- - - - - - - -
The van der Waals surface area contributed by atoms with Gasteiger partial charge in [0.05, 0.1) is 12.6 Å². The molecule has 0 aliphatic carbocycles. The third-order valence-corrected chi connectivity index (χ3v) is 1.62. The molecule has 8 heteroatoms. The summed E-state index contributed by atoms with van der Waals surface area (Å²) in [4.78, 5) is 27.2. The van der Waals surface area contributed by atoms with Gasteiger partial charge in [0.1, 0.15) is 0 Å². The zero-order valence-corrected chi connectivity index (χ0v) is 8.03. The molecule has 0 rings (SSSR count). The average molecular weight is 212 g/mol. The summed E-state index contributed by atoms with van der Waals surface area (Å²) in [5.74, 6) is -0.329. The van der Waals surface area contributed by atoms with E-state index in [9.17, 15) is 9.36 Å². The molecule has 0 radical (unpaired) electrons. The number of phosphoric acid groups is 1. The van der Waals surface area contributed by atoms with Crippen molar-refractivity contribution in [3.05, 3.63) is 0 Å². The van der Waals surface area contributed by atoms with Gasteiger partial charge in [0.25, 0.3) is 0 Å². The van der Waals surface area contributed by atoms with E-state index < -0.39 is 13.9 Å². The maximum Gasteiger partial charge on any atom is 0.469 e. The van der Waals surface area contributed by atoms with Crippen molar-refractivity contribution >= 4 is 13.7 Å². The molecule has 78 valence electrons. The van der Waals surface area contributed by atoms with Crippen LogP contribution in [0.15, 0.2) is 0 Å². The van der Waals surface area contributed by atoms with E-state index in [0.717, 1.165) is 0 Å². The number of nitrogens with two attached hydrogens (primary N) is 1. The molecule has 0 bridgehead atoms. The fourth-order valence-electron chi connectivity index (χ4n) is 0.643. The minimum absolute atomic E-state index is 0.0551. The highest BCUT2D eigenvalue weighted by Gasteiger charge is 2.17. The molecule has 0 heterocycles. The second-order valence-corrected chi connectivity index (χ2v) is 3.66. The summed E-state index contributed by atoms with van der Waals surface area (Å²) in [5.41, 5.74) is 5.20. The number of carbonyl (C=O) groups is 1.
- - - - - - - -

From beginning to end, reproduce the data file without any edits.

The van der Waals surface area contributed by atoms with Gasteiger partial charge in [0.05, 0.1) is 12.6 Å². The molecule has 0 aliphatic carbocycles. The third-order valence-corrected chi connectivity index (χ3v) is 1.62. The molecule has 8 heteroatoms. The summed E-state index contributed by atoms with van der Waals surface area (Å²) in [4.78, 5) is 27.2. The van der Waals surface area contributed by atoms with Gasteiger partial charge in [0.1, 0.15) is 0 Å². The zero-order valence-corrected chi connectivity index (χ0v) is 8.03. The molecule has 0 rings (SSSR count). The average molecular weight is 212 g/mol. The summed E-state index contributed by atoms with van der Waals surface area (Å²) in [5.74, 6) is -0.329. The van der Waals surface area contributed by atoms with E-state index in [9.17, 15) is 9.36 Å². The molecule has 0 radical (unpaired) electrons. The number of phosphoric acid groups is 1. The van der Waals surface area contributed by atoms with Crippen molar-refractivity contribution in [3.05, 3.63) is 0 Å². The van der Waals surface area contributed by atoms with Gasteiger partial charge in [0.25, 0.3) is 0 Å². The van der Waals surface area contributed by atoms with E-state index < -0.39 is 13.9 Å². The maximum Gasteiger partial charge on any atom is 0.469 e. The van der Waals surface area contributed by atoms with Crippen molar-refractivity contribution >= 4 is 13.7 Å². The molecule has 78 valence electrons. The van der Waals surface area contributed by atoms with Crippen LogP contribution in [0.15, 0.2) is 0 Å². The van der Waals surface area contributed by atoms with E-state index in [0.717, 1.165) is 0 Å². The number of nitrogens with two attached hydrogens (primary N) is 1. The molecule has 0 bridgehead atoms. The fourth-order valence-electron chi connectivity index (χ4n) is 0.643. The minimum absolute atomic E-state index is 0.0551. The highest BCUT2D eigenvalue weighted by Gasteiger charge is 2.17. The molecule has 0 heterocycles. The second-order valence-corrected chi connectivity index (χ2v) is 3.66. The summed E-state index contributed by atoms with van der Waals surface area (Å²) in [5.41, 5.74) is 5.20. The number of carbonyl (C=O) groups is 1.